Big Data versus Humanity

I never used the tools of Big Data and artificial intelligence to build profiles of masses of people. And on purpose. I realized what could be done– the power in knowing too much, the temptation to manipulate. But now others have crossed that line. Total Information Awareness; Facebook, Equifax. Now we see the problems, now we have a problem, and we need ideas on where to go from here.

I started collecting databases in the early 1980s at the Artificial Intelligence Lab at MIT and at Thinking Machines in the 1980s. I knew what could be done as we built supercomputers.

The artist David Byrne wrote, “In the Future, there will be so much going on, no one will be able to keep track of it.”   His statement haunted me in the early 1980s, I felt it was importantly wrong. “No one” person would could keep track, but computers could. I read a book in the last 1970’s about how computers were used in South African apartheid. It turns out it was very simple record keeping computer, a couple of mainframes from England (IBM did not want to sell to them) was all it took to keep a population of millions under control.

I spent time at library school in the 1980’s and studying the information habits of high priced consultants at KPMG Peat Marwick. I wanted to know what people asked about. Often it was as simple as “people, products, companies”. I was up for helping with the products and companies, but not the people.

When we released the first Internet publishing system’s software, Wide Area Information Servers, into the public domain in April of 1992, I included an essay with every copy titled “The Ethics of Digital Librarianship.”  A kind of guide, a warning, to those that would start to accumulate information on users in the form of usage logs– unwitting traces of what others were thinking about. Usage logs give intimate insights into individuals, and the Internet addresses they come from can allow a user to know whose thoughts they are.

Some think I came up with the term “Big Data” in the early 1990’s, I could have been the one, it is hard to know. But I certainly promoted it. If I did coin it, then where it came from playing with Laurie Anderson’s song title “Big Science.”   In that song, released in 1982, Laurie warns of

“Every man, every man for himself
All in favor say aye
Big Science. Hallelujah.”

“Big data” came after databases and before data mining. Profiling, redlining, targeting. Data analytics. I knew that big data unleashed by libertarian free-for-all thought ( “what can be built must be built” type of thing), we could get mass manipulation by those that could afford it, those that wanted it: Intelligence agencies, corporations, and those wishing to influence elections.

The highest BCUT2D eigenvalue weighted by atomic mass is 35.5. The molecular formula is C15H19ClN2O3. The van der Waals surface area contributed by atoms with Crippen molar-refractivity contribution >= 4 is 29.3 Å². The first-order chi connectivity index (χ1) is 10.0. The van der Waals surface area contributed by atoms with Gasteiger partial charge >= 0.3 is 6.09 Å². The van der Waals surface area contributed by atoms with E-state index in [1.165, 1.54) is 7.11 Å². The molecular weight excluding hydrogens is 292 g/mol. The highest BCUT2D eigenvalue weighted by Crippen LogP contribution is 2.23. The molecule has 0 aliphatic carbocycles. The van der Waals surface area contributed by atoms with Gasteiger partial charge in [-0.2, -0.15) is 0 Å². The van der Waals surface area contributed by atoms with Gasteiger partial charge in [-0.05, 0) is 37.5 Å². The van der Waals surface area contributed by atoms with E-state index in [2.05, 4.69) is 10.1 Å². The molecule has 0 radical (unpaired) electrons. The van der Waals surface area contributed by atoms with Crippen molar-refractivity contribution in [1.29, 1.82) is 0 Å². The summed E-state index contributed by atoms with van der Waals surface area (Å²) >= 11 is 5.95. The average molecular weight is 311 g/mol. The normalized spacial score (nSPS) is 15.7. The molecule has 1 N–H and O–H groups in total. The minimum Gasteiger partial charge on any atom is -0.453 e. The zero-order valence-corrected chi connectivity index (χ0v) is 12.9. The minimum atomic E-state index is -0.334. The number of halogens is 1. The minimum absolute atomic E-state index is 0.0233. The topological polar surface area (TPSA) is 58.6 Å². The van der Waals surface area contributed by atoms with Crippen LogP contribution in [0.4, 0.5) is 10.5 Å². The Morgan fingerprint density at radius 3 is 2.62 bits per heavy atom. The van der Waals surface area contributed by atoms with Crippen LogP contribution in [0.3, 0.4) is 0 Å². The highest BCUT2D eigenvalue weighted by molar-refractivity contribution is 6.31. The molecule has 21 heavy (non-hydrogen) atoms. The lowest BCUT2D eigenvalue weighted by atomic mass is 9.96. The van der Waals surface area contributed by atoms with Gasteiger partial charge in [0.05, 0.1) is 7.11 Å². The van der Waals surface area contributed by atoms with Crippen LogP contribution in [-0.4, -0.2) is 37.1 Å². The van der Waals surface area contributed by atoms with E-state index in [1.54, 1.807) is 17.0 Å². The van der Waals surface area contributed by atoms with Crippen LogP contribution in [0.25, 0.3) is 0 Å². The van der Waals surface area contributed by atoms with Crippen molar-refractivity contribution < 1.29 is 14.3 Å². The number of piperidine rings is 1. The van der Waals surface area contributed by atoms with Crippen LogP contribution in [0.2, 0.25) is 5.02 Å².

There would be those that would cross the line to build profiles on a massive scale– Facebook, Cambridge Analytica–  but I was not going to join them. I was not going to use these powerful tools for this.

As we have built large datasets at the Internet Archive, there are some we can let anyone do anything with, but most allow aggregation of information about people, things that make us uncomfortable letting anyone do just do anything with it. Do we need an ethics board to sift proposals as they do in medical studies?  People are sold that there is no “personally identifiable information” in these large datasets, even after they are “anonymized.”  Maybe they want to believe it. But it is almost certainly not true.

I don’t know of a technical way to keep us from making databases of profiles, or restraining manipulation. We need to keep ourselves back from those edges. But those edges are justified by many with money, with calls for “security” and other righteous causes.

We have the tools of Big Data now, will we keep our humanity?  I am still looking for answers, and how we can help. Any ideas?

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2 Responses to Big Data versus Humanity

  1. Jeff Ubois says:

    The IA’s work on decentralization seems promising.

    This talk has some specific ideas:
    *scroll down to the six fixes section if you’re in a hurry.

    And a few persons, like Leo Szilard and Norbert Wiener, kept their humanity while working with technologies no less troubling. Maybe we can keep them in mind.

  2. Ross Stapleton-Gray says:

    A huge part of the solution will be “defusing” data. You don’t need to get my DNA to get a lot of information on my genetic make-up… any close relative of mine who’s willing to swap some dollars for their own information helps to make that possible. So… make knowing anyone’s genetic make-up less valuable, e.g., through universally-provided health care. That won’t stop someone from being curious as to your genes, but employers have far less reason to care, and that’s one of the big reasons to be concerned today, when you get red-lined for your potential health care liability. You probably can’t stop the sharing and aggregation of data (and I say this as one of your ex-intelligence officer friends 🙂 , but you can reduce the harm that having it could cause.

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